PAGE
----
How Leonardo da Vinci Drew an Accurate Satellite Map of an Italian City (1502)

When I look at maps from centuries ago, I wonder how they could have been of any use. Not only were they filled with mythological monsters and mythological places, but the perspectives mostly served an aesthetic design rather than a practical one. Of course, accuracy was hard to come by without the many mapping tools we take for granted—some of them just in their infancy during the Renaissance, and many more that would have seemed like outlandish magic to nearly everyone in 15th century Europe.

Everyone, it sometimes seems, but Leonardo da Vinci, who anticipated and sometimes steered the direction of futuristic public works technology. None of his flying machines worked, and he could hardly have seen images taken from outer space. But he clearly saw the problem with contemporary maps. The necessity of fixing them led to a 1502 aerial image of Imola, Italy, drawn almost as accurately as if he had been peering at the city through a Google satellite camera.

“Leonardo,” says the narrator of the Vox video above, “needed to show Imola as an ichnographic map,” a term coined by ancient Roman engineer Vitruvius to describe ground plan-style cartography. No streets or buildings are obscured, as they are in the maps drawn from the oblique perspective of a hilltop or mountain. Leonardo undertook the project while employed as Cesare Borgia’s military engineer. “He was charged with helping Borgia become more aware of the town’s layout.” For this visual aid turned cartographic marvel, he drew from the same source that inspired the elegant Vitruvian Man.

While the visionary Roman builder could imagine a god's eye view, it took someone with Leonardo’s extraordinary perspicacity and skill to actually draw one, in a startlingly accurate way. Did he do it with grit and moxie? Did he astral project thousands of miles above the city? Was he in contact with ancient aliens? No, he used geometry, and a compass, the same means and instruments that allowed ancient scientists like Eratosthenes to calculate the circumference of the earth, to within 200 miles, over 2000 years ago.

Leonardo probably also used an instrument called a bussola, a device that measures degrees inside a circle—like the one that surrounds his city map. Painstakingly recording the angles of each turn and intersection in the town and measuring their distance from each other would have given him the data he needed to recreate the city as seen from above, using the bussola to maintain proper scale. Other methods would have been involved, all of them commonly available to surveyors, builders, city planners, and cartographers at the time. Leonardo trusted the math, even though he could never verify it, but like the best mapmakers, he also wanted to make something beautiful.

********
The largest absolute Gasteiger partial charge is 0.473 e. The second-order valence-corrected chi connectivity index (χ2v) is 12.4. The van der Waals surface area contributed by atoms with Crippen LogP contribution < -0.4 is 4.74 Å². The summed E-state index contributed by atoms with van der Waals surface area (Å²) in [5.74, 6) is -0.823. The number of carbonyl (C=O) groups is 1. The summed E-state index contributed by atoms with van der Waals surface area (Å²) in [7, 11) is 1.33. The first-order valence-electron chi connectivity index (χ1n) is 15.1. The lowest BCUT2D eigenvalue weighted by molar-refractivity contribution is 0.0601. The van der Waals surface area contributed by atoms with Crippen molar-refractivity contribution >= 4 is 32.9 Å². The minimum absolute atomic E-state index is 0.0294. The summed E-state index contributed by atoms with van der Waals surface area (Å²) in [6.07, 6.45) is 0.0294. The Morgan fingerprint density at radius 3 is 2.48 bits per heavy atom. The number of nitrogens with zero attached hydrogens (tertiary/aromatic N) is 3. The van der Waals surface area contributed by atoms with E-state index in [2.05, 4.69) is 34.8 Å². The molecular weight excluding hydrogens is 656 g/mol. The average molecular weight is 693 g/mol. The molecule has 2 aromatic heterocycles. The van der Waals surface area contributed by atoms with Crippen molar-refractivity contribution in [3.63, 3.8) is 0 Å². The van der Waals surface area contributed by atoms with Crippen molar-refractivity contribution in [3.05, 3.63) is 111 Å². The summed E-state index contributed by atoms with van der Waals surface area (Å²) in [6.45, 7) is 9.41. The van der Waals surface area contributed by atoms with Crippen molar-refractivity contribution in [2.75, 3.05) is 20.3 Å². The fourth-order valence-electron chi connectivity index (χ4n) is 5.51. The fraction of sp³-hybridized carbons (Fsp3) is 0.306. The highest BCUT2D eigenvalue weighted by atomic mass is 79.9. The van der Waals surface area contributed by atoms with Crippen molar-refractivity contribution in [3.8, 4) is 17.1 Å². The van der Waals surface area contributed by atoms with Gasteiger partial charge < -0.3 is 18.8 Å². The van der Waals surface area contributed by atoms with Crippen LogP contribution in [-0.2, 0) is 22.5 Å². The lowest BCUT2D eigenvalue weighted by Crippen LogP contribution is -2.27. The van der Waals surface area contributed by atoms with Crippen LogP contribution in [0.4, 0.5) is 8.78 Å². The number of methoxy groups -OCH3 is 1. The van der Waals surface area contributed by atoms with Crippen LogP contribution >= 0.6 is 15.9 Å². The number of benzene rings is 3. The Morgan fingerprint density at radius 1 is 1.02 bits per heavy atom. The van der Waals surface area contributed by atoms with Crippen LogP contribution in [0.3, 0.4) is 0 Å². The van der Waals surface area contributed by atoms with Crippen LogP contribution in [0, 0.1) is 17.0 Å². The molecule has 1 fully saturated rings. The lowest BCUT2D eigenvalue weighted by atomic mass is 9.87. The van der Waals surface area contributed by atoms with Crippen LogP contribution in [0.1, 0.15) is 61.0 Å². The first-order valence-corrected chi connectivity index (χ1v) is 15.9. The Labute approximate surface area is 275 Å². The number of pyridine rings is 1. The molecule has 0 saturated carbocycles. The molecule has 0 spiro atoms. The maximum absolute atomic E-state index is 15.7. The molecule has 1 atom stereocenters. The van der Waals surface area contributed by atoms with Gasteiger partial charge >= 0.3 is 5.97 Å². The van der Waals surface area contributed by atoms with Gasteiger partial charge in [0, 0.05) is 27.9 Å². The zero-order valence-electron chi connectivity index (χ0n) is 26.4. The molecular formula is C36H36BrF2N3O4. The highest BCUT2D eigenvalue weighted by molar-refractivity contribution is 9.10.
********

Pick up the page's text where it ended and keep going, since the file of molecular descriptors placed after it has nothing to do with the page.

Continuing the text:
It may be difficult for historians to determine which inaccuracies are due to miscalculation and which to deliberate distortion for some artistic purpose. But license or mistakes aside, Leonardo’s map remains an astonishing feat, marking a seismic shift from the geography of “myth and perception” to one of “information, drawn plainly.” There’s no telling if the archetypal Renaissance man would have liked where this path led, but if he lived in the 21st century, he'd already have his mind trained on ideas that anticipate technology hundreds of years in our future.

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Josh Jones is a writer and musician based in Durham, NC. Follow him at @jdmagness

Complex Math Made Simple With Engaging Animations: Fourier Transform, Calculus, Linear Algebra, Neural Networks & More

In many an audio engineering course, I’ve come across the Fourier Transform, an idea so fundamental in sound production that it seems essential for everyone to know it. My limited understanding was, you might say, functional. It’s some kind of mathematical reverse engineering machine that turns waveforms into frequencies, right? Yes, but it’s much more than that. The idea can seem overwhelming to the non-mathematically-inclined among us.

The Fourier Transform, named for French mathematician and physicist Jean-Baptiste Joseph Fourier, “decomposes” any wave form into frequencies, and “virtually everything in the world can be described via a waveform,” writes one introduction to the theory. That includes not only sounds but “electromagnetic fields, the elevation of a hill versus location… the price of  your favorite stock versus time,” the signals of an MRI scanner.

The concept “extends well beyond sound and frequency into many disparate areas of math and even physics. It is crazy just how ubiquitous this idea is," notes the 3Blue1Brown video above, one of dozens of animated explorations of mathematical concepts. I know far more than I did yesterday thanks to this comprehensive animated lecture. Even if it all seems old hat to you, “there is something fun and enriching,” the video assures us, “about seeing what all of its components look like.”

Things get complicated rather quickly when we get into the dense equations, but the video illustrates every formula with graphs that transform the numbers into meaningful moving images.

3Blue1Brown, a project of former Khan Academy fellow Grant Sanderson, has done the same for dozens of STEM concepts, including such subjects as higher dimensions, cryptocurrencies, machine learning, and neural networks and essentials of calculus and linear algebra like the derivative paradox and “Vectors, what even are they?”

In shorter lessons, you can learn to count to 1000 on two hands, or, just below, learn what it feels like to invent math. (It feels weird at first.)